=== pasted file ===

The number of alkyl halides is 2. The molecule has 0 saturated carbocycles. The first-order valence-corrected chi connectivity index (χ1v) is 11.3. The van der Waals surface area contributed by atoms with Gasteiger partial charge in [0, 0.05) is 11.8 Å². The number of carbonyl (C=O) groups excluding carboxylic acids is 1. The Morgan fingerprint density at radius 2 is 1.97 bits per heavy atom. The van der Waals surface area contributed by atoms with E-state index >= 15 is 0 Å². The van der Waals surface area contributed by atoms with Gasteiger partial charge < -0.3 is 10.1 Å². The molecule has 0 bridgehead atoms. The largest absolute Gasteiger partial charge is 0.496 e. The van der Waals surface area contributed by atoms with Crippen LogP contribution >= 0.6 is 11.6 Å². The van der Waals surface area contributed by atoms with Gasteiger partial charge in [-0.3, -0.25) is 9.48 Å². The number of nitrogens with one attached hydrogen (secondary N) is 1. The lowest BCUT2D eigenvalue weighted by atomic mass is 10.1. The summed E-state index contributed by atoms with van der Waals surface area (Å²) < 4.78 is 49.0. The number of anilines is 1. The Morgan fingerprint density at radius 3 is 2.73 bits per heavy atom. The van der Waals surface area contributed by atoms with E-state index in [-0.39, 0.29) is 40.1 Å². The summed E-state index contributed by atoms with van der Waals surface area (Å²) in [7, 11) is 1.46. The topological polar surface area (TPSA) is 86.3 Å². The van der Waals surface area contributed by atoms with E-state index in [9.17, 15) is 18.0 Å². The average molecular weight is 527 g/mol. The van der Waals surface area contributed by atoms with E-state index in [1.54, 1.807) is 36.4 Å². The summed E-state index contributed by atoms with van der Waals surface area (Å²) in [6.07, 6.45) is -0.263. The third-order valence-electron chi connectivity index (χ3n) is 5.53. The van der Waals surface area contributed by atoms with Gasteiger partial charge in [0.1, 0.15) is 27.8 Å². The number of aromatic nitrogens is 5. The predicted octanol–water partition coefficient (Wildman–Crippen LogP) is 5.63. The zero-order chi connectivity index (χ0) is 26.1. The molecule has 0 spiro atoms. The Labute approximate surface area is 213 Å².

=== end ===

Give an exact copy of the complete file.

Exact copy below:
The number of alkyl halides is 2. The molecule has 0 saturated carbocycles. The first-order valence-corrected chi connectivity index (χ1v) is 11.3. The van der Waals surface area contributed by atoms with Gasteiger partial charge in [0, 0.05) is 11.8 Å². The number of carbonyl (C=O) groups excluding carboxylic acids is 1. The Morgan fingerprint density at radius 2 is 1.97 bits per heavy atom. The van der Waals surface area contributed by atoms with E-state index >= 15 is 0 Å². The van der Waals surface area contributed by atoms with Gasteiger partial charge < -0.3 is 10.1 Å². The molecule has 0 bridgehead atoms. The largest absolute Gasteiger partial charge is 0.496 e. The van der Waals surface area contributed by atoms with Crippen LogP contribution >= 0.6 is 11.6 Å². The van der Waals surface area contributed by atoms with Gasteiger partial charge in [-0.3, -0.25) is 9.48 Å². The number of nitrogens with one attached hydrogen (secondary N) is 1. The lowest BCUT2D eigenvalue weighted by atomic mass is 10.1. The summed E-state index contributed by atoms with van der Waals surface area (Å²) < 4.78 is 49.0. The number of anilines is 1. The Morgan fingerprint density at radius 3 is 2.73 bits per heavy atom. The van der Waals surface area contributed by atoms with E-state index in [-0.39, 0.29) is 40.1 Å². The summed E-state index contributed by atoms with van der Waals surface area (Å²) in [7, 11) is 1.46. The topological polar surface area (TPSA) is 86.3 Å². The van der Waals surface area contributed by atoms with E-state index in [9.17, 15) is 18.0 Å². The average molecular weight is 527 g/mol. The van der Waals surface area contributed by atoms with E-state index in [1.54, 1.807) is 36.4 Å². The summed E-state index contributed by atoms with van der Waals surface area (Å²) in [6.07, 6.45) is -0.263. The third-order valence-electron chi connectivity index (χ3n) is 5.53. The van der Waals surface area contributed by atoms with Gasteiger partial charge in [0.1, 0.15) is 27.8 Å². The number of aromatic nitrogens is 5. The predicted octanol–water partition coefficient (Wildman–Crippen LogP) is 5.63. The zero-order chi connectivity index (χ0) is 26.1. The molecule has 0 spiro atoms. The Labute approximate surface area is 213 Å².